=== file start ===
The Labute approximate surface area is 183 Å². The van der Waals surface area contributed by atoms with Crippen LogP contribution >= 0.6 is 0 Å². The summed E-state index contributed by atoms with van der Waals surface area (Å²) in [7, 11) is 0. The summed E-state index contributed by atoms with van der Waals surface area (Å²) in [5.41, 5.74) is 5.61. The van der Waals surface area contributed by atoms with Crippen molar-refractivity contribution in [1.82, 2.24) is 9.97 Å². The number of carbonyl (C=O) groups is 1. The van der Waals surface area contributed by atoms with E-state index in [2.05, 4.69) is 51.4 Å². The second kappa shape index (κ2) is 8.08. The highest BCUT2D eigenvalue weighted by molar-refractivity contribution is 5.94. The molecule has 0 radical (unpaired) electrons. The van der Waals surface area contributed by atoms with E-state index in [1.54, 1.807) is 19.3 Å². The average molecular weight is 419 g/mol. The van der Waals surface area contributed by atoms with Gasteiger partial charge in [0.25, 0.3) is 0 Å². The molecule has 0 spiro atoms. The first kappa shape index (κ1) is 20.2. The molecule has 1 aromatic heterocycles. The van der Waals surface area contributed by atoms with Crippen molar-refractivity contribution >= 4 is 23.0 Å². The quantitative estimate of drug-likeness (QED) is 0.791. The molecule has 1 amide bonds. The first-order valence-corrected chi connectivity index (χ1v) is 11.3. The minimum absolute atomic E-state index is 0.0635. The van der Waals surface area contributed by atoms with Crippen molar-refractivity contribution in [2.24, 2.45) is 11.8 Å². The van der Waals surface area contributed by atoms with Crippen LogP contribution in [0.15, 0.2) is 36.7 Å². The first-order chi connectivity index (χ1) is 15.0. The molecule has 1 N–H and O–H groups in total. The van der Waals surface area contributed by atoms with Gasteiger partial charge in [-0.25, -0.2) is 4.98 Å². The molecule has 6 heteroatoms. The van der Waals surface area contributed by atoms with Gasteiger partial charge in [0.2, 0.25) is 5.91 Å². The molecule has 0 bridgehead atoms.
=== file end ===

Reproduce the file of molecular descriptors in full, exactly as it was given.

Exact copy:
The Labute approximate surface area is 183 Å². The van der Waals surface area contributed by atoms with Crippen LogP contribution >= 0.6 is 0 Å². The summed E-state index contributed by atoms with van der Waals surface area (Å²) in [7, 11) is 0. The summed E-state index contributed by atoms with van der Waals surface area (Å²) in [5.41, 5.74) is 5.61. The van der Waals surface area contributed by atoms with Crippen molar-refractivity contribution in [1.82, 2.24) is 9.97 Å². The number of carbonyl (C=O) groups is 1. The van der Waals surface area contributed by atoms with E-state index in [2.05, 4.69) is 51.4 Å². The second kappa shape index (κ2) is 8.08. The highest BCUT2D eigenvalue weighted by molar-refractivity contribution is 5.94. The molecule has 0 radical (unpaired) electrons. The van der Waals surface area contributed by atoms with E-state index in [1.54, 1.807) is 19.3 Å². The average molecular weight is 419 g/mol. The van der Waals surface area contributed by atoms with Gasteiger partial charge in [0.25, 0.3) is 0 Å². The molecule has 0 spiro atoms. The first kappa shape index (κ1) is 20.2. The molecule has 1 aromatic heterocycles. The van der Waals surface area contributed by atoms with Crippen molar-refractivity contribution >= 4 is 23.0 Å². The quantitative estimate of drug-likeness (QED) is 0.791. The molecule has 1 amide bonds. The first-order valence-corrected chi connectivity index (χ1v) is 11.3. The minimum absolute atomic E-state index is 0.0635. The van der Waals surface area contributed by atoms with Crippen molar-refractivity contribution in [2.24, 2.45) is 11.8 Å². The van der Waals surface area contributed by atoms with Crippen LogP contribution in [0.15, 0.2) is 36.7 Å². The first-order chi connectivity index (χ1) is 15.0. The molecule has 1 N–H and O–H groups in total. The van der Waals surface area contributed by atoms with Gasteiger partial charge in [-0.25, -0.2) is 4.98 Å². The molecule has 6 heteroatoms. The van der Waals surface area contributed by atoms with Gasteiger partial charge in [0.2, 0.25) is 5.91 Å². The molecule has 0 bridgehead atoms.